The business owns legal issues
A founding, fundamental point, but one lost in our disintermediated, siloed age: the ultimate owner of legal risk is not legal, but the business. Legal simply advises the business on the legal risk. Business makes the call.
In the same way your family solicitor advises you when asked. It’s up to you to seek advice, and up to you whether to follow it.
Some counterintuitive implications of this:
- The business should make legal calls within normal operating parameters (the “BAU”), as it is responsible should it get them wrong, the same way you are responsible if you accidentally shoplift, or drive on the wrong side of the road. Your lawyer doesn’t go to jail; you do.
- The business should read the whole contract. Yes, the whole contract. Like, what? Sure. You are taking responsibility for everything in it, after all (see above). Why wouldn’t you read it? Are you just going to take it on faith from the legal eagles? They have no dog in the fight. If it’s a bad contract, you lose. There is room here for an extended essay on “how things have got to this pretty pass, in which a business person with a decent liberal education is yet not not reasonably capable of understanding a legal contract” — and rent-seeking legal eagles do play a role in that story, but we will save it for another day.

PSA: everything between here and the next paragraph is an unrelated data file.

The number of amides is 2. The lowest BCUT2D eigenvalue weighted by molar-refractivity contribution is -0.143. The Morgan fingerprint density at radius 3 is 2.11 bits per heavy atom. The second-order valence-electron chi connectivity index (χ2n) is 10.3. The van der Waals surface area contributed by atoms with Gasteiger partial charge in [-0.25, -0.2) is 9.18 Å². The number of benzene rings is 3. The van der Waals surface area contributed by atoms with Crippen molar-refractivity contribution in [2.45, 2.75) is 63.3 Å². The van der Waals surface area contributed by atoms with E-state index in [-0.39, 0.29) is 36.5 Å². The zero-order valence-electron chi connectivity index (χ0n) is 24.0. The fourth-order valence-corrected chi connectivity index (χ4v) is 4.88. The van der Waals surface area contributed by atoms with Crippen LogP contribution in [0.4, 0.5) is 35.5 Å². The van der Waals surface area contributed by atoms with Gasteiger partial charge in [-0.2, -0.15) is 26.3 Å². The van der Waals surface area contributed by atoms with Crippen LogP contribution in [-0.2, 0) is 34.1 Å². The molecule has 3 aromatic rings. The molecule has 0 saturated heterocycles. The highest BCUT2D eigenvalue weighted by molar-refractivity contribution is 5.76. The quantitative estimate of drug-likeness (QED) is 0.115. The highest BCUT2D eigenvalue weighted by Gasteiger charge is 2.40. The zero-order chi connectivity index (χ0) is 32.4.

- The business should therefore know not just known knowns  but also the known unknowns and understand it is responsible for the unknown unknowns. Only where it encounters a known unknown should the business get on the phone to legal, but the outcome of that advice is for the business to acquire another known known.